He said if the political system and the country's economy continue to go down the tubes, "nuclear weapons will not be able to save it. It might provide a level of deterrence, of prevention of total war, which it has. But beyond that, it will not be able to provide Pakistan the security that it is seeking."
He reiterated that "the people of Pakistan must determine two pathways; which way they want to take the country. Whether it will become more moderate country or whether there will be a radical take-over."
Khan said, "Both the possibilities and symptoms are available in the country as any observer can see, and it could go either way. And it is really a very important -- a defining moment for the people of Pakistan -- to determine which way the nuclear-armed Pakistan will head in the days ahead, particularly after the United States withdrawal from Afghanistan and the new paradigm changes that is happening at the systems levels within the next two-three years."
Meanwhile, asked to comment on a recent report in the Bulletin of the Atomic Scientists that Pakistan is now aiming to develop smaller and lighter atomic warheads more suitable for use on missiles, the former insider in the nuclear weapons establishment ridiculed the bulletin. "I don't know why the Bulletin of Atomic Scientists is saying this now because they (Pakistan) have been making lighter warheads for 20 years now," he said.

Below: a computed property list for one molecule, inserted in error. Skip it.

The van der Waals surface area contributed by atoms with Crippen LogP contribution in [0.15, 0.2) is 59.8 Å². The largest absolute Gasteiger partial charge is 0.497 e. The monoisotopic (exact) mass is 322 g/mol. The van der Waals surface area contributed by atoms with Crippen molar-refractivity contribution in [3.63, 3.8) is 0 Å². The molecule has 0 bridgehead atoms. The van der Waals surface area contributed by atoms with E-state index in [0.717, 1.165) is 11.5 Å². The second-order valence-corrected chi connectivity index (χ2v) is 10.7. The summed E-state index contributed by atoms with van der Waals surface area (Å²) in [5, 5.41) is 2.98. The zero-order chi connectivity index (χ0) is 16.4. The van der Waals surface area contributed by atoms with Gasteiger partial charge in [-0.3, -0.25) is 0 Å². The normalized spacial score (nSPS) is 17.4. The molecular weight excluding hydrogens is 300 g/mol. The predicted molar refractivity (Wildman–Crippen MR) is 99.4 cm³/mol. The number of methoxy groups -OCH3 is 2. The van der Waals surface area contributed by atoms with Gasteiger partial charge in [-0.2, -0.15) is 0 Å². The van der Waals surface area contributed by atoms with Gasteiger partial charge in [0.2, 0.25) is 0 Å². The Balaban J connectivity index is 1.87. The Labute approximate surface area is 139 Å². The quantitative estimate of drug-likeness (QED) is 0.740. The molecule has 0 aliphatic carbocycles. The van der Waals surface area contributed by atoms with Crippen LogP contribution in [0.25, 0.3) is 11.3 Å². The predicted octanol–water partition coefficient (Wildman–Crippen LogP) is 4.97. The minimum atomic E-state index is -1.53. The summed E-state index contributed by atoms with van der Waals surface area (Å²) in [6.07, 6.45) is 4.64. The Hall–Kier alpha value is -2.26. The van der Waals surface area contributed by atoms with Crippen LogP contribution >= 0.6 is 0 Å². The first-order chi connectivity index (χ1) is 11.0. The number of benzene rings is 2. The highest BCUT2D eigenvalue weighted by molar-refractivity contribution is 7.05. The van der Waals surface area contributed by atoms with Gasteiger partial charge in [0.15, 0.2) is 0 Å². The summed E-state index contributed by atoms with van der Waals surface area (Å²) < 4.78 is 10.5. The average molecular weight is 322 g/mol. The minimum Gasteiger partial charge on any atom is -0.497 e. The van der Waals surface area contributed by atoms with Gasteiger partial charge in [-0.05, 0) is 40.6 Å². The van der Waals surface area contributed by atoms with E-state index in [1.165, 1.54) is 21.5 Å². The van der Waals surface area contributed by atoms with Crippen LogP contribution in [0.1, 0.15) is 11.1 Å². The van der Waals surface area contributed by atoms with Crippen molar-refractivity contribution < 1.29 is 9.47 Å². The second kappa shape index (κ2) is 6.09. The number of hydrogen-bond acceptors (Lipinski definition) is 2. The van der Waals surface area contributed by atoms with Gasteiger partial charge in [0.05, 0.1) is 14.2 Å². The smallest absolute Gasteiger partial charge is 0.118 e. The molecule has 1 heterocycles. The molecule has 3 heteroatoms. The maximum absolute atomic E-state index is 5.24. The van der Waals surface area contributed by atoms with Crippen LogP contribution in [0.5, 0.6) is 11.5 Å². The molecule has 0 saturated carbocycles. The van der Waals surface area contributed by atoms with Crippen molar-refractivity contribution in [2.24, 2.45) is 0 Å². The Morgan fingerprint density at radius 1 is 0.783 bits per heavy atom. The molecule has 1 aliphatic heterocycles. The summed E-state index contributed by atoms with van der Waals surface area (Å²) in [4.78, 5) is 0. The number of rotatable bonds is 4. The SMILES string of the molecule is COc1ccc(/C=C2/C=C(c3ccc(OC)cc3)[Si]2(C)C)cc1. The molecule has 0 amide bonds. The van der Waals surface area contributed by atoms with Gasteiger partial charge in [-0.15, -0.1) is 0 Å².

"Any warhead that is mountable on short-range ballistic missile systems are supposed to be a lighter warhead," he explained. "And particularly since they demonstrated Nasr about two years ago, it indicates that they are not just lighter warheads, but compact designs -- small implosion designs. That's pretty much an advanced technology."
The bulletin said, "Pakistan has shown clear signs of its intention to grow its nuclear arsenal. Most recently, the country has begun to increase its plutonium production capabilities, with two new plutonium production reactors under construction, as well as a new chemical reprocessing facility."
"The country's increased interest in plutonium demonstrates its likely goal to develop smaller, lighter warheads more suitable for use on missiles. In 2011, Nuclear Notebook reported that, in the next decade, Pakistan's arsenal could grow larger than that of Britain's," it said.
According to the Bulletin, "With stocks of fissile material sufficient for an arsenal of up to 200 nuclear warheads, Israel may have the largest stockpile among the nuclear-armed states, while both India and Pakistan each have around 100 warheads."
"Today, these three countries have the largest arsenals they have ever had. This growth trend among key nuclear-armed states stands in stark contrast to Britain, which, with an estimated 225 warheads, has the smallest arsenal of the nuclear weapon states; its arsenal peaked between 1975 and 1980 with 520 warheads," it noted.